A venous catheter had been inserted into the vena saphena (Vasofix® 20G 33 mm, B. Braun Melsungen AG, Melsungen, Germany) of each animal, into which drugs were administered for initial anaesthesia. Premedication took place using xylazine (Xylavet® 20 mg/mL, CP-Pharma Handelsgesellschaft mbH, Burgdorf, Germany; 0.2 mg/kg bodyweight (BW), i.m.), followed after 10 min by ketamine (Ketamin 100 mg/mL, CP-Pharma Handelsgesellschaft mbH; 5 mg/kg BW, i.v.) and if necessary redosed up to three times during preparation with half of the initial doses of ketamine. All sheep were intubated with a cuffed endotracheal tube (Endotracheal PVC Tube, 6–7 mm, Kruuse, Langeskov, Denmark). The urinary bladder was catheterised with a Foley catheter (Foley Ballonkatheter, CH 08, 3–5 mL Ballon, Silcoat®, Jena, Germany) under visual control and an orally placed feeding tube (Levin type 6 mm diameter, 125 cm length, Vygon, Écouen, France) was inserted into the rumen. A permanent thermometer probe was placed into the oesophagus parallel to the feeding tube for body temperature monitoring (Rüsch rectal/pharyngeal temperature probe, Teleflex, Athlone, Ireland) The animals were placed in right lateral recumbency on a foam rubber mat during surgery. A bolus of propofol (Propofol-®Lipuro 10 mg/mL, B. Braun Melsungen AG; 1.8 mg/kg BW, i.v.) was administered once and the anaesthesia was then maintained with isoflurane (Forene 100%®, Ab-Vie Deutschland GmbH und Co KG, Berlin, Germany) at a concentration of 2–2.5% in 50–100% of oxygen using a semi-closed circuit rebreathing system (Model CATO®, Drägerwerk AG & Co. KGaA., Lübeck, Germany). Atracurium (Atracurium Hikma, Hikma Pharma GmbH®, London, UK; 0.9 mg/kg BW, i.v.) was administered for muscle relaxation and the animals were then artificially ventilated at a rate of 16 (± 3) breaths per minute, a positive end-expiratory pressure (PEEP) of 5 (± 1) mbar and a tidal volume of 10 mL/kg BW. A venous catheter was inserted into the vena jugularis under sterile conditions (7 Fr. Multi-Lumen-ZVK, BR-24703, Arrow International Inc., Cleveland, OH, USA). For monitoring the mean arterial blood pressure (MAP), a catheter was placed into the left arteria carotis communis (Arterial Puncture System, SAC01618, Wayne, PA, USA) and connected to a transducer (DPT6000, Codan Pvb Critical Care GmbH, Forstinning, Germany).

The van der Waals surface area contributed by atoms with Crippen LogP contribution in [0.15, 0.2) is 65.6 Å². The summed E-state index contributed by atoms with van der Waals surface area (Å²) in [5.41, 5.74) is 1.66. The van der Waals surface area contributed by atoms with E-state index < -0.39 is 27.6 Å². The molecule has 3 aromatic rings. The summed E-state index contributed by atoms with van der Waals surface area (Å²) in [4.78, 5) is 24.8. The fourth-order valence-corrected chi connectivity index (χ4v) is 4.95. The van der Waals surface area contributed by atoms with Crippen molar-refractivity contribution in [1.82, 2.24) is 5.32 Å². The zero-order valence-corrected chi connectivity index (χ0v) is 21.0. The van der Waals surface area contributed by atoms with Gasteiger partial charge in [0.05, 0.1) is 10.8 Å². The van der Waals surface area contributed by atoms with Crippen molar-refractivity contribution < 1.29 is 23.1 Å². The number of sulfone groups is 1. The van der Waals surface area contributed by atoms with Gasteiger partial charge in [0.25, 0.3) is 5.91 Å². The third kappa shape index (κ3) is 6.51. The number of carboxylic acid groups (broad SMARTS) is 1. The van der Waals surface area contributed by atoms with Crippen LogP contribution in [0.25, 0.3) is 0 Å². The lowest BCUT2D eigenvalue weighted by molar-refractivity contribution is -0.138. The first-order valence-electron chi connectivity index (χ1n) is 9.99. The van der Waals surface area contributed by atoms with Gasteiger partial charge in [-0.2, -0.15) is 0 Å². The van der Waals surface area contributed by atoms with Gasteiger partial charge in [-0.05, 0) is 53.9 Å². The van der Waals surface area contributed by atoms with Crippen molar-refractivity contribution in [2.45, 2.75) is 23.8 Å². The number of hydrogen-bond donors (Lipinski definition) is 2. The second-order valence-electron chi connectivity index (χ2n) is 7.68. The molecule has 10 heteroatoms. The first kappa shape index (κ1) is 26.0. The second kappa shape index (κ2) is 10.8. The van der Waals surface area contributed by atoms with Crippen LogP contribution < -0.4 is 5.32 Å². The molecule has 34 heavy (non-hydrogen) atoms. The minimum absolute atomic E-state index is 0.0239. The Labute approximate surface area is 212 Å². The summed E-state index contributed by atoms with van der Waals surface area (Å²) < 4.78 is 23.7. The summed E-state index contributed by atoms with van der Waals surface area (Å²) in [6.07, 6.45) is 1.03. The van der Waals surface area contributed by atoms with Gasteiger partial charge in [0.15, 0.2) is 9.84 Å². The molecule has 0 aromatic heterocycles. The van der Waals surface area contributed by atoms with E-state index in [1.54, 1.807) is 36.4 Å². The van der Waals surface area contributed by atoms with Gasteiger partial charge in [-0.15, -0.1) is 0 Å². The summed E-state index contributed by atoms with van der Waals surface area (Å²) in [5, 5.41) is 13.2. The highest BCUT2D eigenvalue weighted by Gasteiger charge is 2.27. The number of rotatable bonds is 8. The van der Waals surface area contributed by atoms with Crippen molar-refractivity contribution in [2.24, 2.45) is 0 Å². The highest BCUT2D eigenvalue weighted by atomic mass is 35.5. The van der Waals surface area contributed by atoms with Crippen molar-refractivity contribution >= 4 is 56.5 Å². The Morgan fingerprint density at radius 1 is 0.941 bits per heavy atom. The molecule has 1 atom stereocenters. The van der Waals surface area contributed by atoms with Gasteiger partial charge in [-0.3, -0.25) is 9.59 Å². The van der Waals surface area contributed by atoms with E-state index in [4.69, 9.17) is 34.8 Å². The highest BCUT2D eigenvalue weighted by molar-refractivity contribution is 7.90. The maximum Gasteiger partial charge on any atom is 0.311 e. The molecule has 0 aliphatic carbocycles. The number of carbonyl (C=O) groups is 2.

During the operative procedure, heparin (Heparin-Natrium-250000-ratiopharm®, ratiopharm GmbH, Ulm, Germany; 120 IU/kg BW, i.v.) was administered, the animals received individual, dropwise administration of 1 mg norepinephrine (Arterenol® 25 mL 1 mg/mL, Sanifo-Aventis,GmbH, Paris, France) in 250 mL saline (NaCl 0.9%, 200 mL, B. Braun Melsungen AG). In addition, they received fluid therapy with isotonic saline (NaCl 0.9%, 500 mL, B. Braun Melsungen AG) at an infusion rate of 3.8 (± 2.7) mL/kg BW/h. Five ewes received hydroxyethyl starch (HES) (Voluven® 6% Infusionslösung, Fresenius Kabi AG, Bad Homburg, Germany) at 2 (± 1.2) mL/kg BW/h and one animal additionally received lactated Ringer’s solution (Ringer- Laktat nach Hartman, B. Braun Melsungen AG) at a rate of 1.3 mL/kg BW/h. The dose volumes were determined individually for each animal based on the judgement of the anaesthetist.